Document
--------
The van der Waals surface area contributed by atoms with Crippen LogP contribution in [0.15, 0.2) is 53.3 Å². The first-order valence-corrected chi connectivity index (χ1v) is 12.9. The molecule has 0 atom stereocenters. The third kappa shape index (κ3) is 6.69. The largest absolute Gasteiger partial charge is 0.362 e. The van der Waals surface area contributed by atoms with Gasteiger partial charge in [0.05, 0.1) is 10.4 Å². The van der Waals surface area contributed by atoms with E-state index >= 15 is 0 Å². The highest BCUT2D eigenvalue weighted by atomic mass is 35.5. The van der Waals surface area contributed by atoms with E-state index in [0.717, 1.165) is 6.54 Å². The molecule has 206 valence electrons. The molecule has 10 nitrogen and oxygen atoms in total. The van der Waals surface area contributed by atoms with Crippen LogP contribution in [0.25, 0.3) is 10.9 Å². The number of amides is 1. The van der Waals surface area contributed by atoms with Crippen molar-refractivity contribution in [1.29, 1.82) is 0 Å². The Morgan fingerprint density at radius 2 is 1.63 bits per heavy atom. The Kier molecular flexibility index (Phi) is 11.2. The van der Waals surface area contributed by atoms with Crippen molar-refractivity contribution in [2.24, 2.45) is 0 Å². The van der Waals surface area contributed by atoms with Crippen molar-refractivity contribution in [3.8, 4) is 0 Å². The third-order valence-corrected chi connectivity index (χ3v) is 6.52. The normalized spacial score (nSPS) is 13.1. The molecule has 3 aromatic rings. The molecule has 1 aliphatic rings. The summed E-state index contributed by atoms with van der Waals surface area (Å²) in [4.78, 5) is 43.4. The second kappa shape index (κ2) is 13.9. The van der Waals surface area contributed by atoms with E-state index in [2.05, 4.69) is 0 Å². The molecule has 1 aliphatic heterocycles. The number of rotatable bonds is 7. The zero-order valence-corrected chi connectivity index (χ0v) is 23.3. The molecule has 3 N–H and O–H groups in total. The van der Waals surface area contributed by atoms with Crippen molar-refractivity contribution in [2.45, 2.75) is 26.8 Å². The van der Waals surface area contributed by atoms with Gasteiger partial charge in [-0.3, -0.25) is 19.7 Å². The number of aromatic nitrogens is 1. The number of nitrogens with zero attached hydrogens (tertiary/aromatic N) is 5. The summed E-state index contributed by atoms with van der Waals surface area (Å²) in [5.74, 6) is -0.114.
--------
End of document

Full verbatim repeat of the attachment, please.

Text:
The van der Waals surface area contributed by atoms with Crippen LogP contribution in [0.15, 0.2) is 53.3 Å². The first-order valence-corrected chi connectivity index (χ1v) is 12.9. The molecule has 0 atom stereocenters. The third kappa shape index (κ3) is 6.69. The largest absolute Gasteiger partial charge is 0.362 e. The van der Waals surface area contributed by atoms with Gasteiger partial charge in [0.05, 0.1) is 10.4 Å². The van der Waals surface area contributed by atoms with E-state index >= 15 is 0 Å². The highest BCUT2D eigenvalue weighted by atomic mass is 35.5. The van der Waals surface area contributed by atoms with E-state index in [0.717, 1.165) is 6.54 Å². The molecule has 206 valence electrons. The molecule has 10 nitrogen and oxygen atoms in total. The van der Waals surface area contributed by atoms with Crippen LogP contribution in [0.25, 0.3) is 10.9 Å². The number of amides is 1. The van der Waals surface area contributed by atoms with Crippen molar-refractivity contribution in [1.29, 1.82) is 0 Å². The Morgan fingerprint density at radius 2 is 1.63 bits per heavy atom. The Kier molecular flexibility index (Phi) is 11.2. The van der Waals surface area contributed by atoms with Crippen molar-refractivity contribution in [2.24, 2.45) is 0 Å². The van der Waals surface area contributed by atoms with Crippen molar-refractivity contribution in [3.8, 4) is 0 Å². The third-order valence-corrected chi connectivity index (χ3v) is 6.52. The normalized spacial score (nSPS) is 13.1. The molecule has 3 aromatic rings. The molecule has 1 aliphatic rings. The summed E-state index contributed by atoms with van der Waals surface area (Å²) in [4.78, 5) is 43.4. The second kappa shape index (κ2) is 13.9. The van der Waals surface area contributed by atoms with E-state index in [2.05, 4.69) is 0 Å². The molecule has 1 aliphatic heterocycles. The number of rotatable bonds is 7. The zero-order valence-corrected chi connectivity index (χ0v) is 23.3. The molecule has 3 N–H and O–H groups in total. The van der Waals surface area contributed by atoms with Crippen molar-refractivity contribution in [2.45, 2.75) is 26.8 Å². The van der Waals surface area contributed by atoms with Gasteiger partial charge in [-0.3, -0.25) is 19.7 Å². The number of aromatic nitrogens is 1. The number of nitrogens with zero attached hydrogens (tertiary/aromatic N) is 5. The summed E-state index contributed by atoms with van der Waals surface area (Å²) in [5.74, 6) is -0.114.